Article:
Date Published: February 22, 2019
Publisher: Public Library of Science
Author(s): Per-Øyvind Torvik, Erna Dianne von Heimburg, Torkel Sende, Boye Welde, Luca Paolo Ardigò.
The benefits of using longer than self-selected poles have been shown in double poling, but these potential benefits have not been examined in the gear 3 ski skating sub-technique (G3), during which the poling movement is very similar to double poling. The aim of this study was to examine the effect of longer than self-selected poles on physiological and perceptual responses in the G3 sub-technique. Ten cross-country skiers and biathletes (VO2max 72.4 ± 3.0 ml∙min-1∙kg-1, age 20.1 ± 2.8 years, height 1.81 ± 0.03 m and weight 73.1 ± 4.6 kg) completed two tests, each with three different submaximal intensities, during roller skiing using the G3 technique. The first test was carried out at a fixed speed (10 km∙h-1) and the skiers performed two intervals of 5 min at 7, 9 and 11% inclination on a roller ski treadmill with self-selected poles (SSP) and 7.5 cm longer poles (LP) at each step. The second test had a fixed inclination of 4% and speeds of 14, 17 and 20 km∙h-1, also performed with SSP and LP at each step. At fixed speed, the oxygen uptake was 2.7% lower (P = 0.005) and the gross efficiency (GE) 2.1% higher (P = 0.01) with LP than with SSP at the steepest inclination of 11%. At fixed inclination, the oxygen uptake was 2.1% lower (P = 0.01) and the GE was 4.1% higher (P = 0.03) with LP than with SSP at the highest speed of 20 km∙h-1. At 14 km∙h-1, the oxygen uptake was 3.0% lower (P = 0.05) and GE was 3.8% higher (P = 0.03) with LP than with SSP. Our novel findings show that longer poles in the G3 technique may enhance the efficiency of skiing.
Effectively utilising metabolic energy to produce high speed is a crucial factor for endurance performance in sports like cross-country (XC) skiing . The constant change in workload in XC skiing due to varying track conditions (changing snow and weather conditions) and track profiles consisting of different types of terrain (flat, uphill, downhill) challenge athletes with respect to the use of different sub-techniques and types of muscle use that require major adaptability of the cardiovascular system . The speed and technique on the uphills is of particular interest since ~50% of race time is spent there [2, 3], and the main time differences between skiers have been reported to occur during uphill skiing [4, 5].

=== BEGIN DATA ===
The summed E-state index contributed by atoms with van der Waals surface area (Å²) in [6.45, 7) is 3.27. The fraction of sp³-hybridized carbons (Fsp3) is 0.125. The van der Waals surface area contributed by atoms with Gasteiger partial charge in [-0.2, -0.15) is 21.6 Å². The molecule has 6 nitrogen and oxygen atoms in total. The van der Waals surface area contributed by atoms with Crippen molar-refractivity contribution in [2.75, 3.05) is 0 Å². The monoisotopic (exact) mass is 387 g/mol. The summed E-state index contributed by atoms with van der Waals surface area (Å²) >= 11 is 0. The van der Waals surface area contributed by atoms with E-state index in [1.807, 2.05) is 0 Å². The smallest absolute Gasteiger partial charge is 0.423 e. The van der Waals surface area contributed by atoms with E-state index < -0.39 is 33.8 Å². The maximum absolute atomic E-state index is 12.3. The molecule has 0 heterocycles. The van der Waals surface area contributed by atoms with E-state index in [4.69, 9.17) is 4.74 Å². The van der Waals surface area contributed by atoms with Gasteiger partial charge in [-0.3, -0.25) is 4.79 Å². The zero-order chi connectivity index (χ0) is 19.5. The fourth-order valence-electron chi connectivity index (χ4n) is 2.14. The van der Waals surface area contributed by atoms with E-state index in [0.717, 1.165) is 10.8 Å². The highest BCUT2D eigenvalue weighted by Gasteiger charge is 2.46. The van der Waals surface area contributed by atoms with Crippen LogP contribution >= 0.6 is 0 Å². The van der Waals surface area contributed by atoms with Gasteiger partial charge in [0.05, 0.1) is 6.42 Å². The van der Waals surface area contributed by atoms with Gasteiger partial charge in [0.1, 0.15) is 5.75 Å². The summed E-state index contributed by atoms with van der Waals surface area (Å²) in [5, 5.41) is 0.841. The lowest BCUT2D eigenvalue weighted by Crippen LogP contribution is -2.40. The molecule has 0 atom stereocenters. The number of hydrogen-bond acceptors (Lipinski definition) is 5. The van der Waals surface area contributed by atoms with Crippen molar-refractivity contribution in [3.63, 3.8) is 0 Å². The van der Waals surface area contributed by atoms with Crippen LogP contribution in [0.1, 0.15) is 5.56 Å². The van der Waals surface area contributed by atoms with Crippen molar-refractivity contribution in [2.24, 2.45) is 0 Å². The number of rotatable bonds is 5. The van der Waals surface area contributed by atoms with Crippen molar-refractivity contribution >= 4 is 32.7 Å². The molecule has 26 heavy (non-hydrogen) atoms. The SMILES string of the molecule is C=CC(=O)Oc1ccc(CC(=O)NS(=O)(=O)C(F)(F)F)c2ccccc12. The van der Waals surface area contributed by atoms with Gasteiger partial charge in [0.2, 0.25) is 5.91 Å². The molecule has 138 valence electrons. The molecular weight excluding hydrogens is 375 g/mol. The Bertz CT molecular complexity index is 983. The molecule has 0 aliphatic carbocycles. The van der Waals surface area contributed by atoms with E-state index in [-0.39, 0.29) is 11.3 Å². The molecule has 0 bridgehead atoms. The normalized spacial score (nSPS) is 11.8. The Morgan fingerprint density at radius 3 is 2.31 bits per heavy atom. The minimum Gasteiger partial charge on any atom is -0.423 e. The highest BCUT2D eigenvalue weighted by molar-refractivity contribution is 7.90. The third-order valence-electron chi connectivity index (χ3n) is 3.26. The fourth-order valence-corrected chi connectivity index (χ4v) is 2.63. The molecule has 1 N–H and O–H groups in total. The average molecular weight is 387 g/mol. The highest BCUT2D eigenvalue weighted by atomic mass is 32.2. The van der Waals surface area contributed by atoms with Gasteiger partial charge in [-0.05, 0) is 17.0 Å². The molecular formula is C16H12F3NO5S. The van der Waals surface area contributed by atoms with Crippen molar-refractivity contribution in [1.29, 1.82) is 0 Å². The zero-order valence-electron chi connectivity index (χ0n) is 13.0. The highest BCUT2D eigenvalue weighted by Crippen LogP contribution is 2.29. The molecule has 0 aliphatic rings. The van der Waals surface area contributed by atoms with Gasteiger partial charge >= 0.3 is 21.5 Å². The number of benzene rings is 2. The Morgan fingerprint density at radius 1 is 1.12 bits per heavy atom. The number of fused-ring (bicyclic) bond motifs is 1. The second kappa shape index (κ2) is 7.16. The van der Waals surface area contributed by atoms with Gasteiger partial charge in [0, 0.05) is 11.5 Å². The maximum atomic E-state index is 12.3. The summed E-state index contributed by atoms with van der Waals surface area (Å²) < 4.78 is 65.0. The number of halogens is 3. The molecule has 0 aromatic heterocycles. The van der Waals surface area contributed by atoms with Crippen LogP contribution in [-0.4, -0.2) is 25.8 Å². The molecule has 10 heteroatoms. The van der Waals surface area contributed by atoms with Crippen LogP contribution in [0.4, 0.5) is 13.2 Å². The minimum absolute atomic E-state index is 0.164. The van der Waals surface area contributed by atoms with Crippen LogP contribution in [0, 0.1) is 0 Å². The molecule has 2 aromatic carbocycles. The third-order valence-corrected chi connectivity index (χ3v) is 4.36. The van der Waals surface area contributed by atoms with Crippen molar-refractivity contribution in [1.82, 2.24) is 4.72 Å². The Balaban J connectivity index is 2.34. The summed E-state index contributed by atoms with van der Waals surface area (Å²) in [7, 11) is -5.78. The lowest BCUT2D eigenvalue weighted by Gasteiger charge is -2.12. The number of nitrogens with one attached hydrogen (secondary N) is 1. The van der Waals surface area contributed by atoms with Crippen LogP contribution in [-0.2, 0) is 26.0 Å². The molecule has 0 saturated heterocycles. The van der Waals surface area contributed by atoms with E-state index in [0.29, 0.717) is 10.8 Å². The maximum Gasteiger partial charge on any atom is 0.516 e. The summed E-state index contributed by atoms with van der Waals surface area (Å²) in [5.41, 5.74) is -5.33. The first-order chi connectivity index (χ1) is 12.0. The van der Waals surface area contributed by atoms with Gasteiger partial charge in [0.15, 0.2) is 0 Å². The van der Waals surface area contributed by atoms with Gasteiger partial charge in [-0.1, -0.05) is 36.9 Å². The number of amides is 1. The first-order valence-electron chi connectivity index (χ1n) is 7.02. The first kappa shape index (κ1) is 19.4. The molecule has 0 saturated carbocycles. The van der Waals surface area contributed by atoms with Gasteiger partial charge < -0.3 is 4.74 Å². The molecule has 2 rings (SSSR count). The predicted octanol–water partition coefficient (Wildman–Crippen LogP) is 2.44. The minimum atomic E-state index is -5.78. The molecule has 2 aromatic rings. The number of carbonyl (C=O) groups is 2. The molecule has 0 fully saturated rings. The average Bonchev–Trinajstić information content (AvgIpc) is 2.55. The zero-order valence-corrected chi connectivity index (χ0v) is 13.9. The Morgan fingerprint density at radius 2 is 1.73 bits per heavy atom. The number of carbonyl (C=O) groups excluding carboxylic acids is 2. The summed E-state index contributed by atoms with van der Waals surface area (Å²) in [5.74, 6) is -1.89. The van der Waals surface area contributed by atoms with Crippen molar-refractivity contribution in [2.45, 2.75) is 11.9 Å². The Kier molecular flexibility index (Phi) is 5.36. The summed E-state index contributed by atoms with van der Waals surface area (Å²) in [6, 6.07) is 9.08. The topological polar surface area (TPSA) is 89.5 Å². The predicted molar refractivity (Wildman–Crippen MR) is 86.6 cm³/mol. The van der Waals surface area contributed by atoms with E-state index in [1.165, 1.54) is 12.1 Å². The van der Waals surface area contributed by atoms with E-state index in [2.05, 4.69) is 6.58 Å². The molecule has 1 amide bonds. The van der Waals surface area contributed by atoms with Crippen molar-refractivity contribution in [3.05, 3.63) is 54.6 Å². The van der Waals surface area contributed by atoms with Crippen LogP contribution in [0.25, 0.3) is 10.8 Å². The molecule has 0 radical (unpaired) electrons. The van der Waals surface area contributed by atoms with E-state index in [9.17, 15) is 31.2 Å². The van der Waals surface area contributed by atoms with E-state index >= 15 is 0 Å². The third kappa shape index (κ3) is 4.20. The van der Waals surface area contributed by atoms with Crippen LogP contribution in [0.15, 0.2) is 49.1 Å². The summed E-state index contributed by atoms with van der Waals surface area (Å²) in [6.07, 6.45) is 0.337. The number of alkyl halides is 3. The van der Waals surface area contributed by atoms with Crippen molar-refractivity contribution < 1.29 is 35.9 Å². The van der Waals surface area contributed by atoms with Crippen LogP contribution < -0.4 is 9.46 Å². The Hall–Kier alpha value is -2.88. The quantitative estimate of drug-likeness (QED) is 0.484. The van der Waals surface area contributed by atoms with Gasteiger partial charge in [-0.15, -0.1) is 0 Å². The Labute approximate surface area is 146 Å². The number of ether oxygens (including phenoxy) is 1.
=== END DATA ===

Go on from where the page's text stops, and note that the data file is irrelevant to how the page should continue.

The primary aim of this study was to investigate the effect of pole length on physiological and perceptual responses as a result of increasing speed and inclination for submaximal roller- skiing with the G3 ski skating sub-technique. The main findings in the current study were as follows: 1) LP induced lower VO2-uptake and higher GE in the two highest submaximal workloads, i.e. at 11% inclination and at 20 km∙h-1, compared to SSP. 2) At 4% inclination and at the lowest speed of 14 km∙h-1, the VO2-uptake was also lower and GE higher with LP compared to SSP. 3) The participants’ RPE on SSP and LP at all conditions were not significantly different. 4) The LP showed a greater knee angle at the two highest submaximal workloads compared to SSP conditions. 5) Additionally, there were no significant differences in cycle characteristics between SSP and LP at the two highest submaximal workloads.
The novel finding of this study is the superiority of longer poles over self-selected poles in G3 uphill ski skating sub-technique in terms of gross efficiency and VO2-cost both on uphill and at high speed on flatter terrain. Moreover, these results were associated with a more extended knee angle in the lowest position when using longer rather than self-selected poles. This latter finding may indicate that skiers have less vertical displacement when using longer poles, which can, at least partly, explain the lower VO2-cost and higher gross efficiency. While skier ratings of perceived exertion were not different between pole lengths at any of the submaximal workloads, clear differences of economy were observed. It is likely that cross-country skiers who choose longer poles rather than the typically preferred pole length have a modest metabolic advantage in G3 skating. Future studies should examine to what extent pole ground contact time and pole force effectiveness could explain the benefits of pole length in skating, and whether our findings would apply during outdoor on-snow skiing where air drag also plays a role.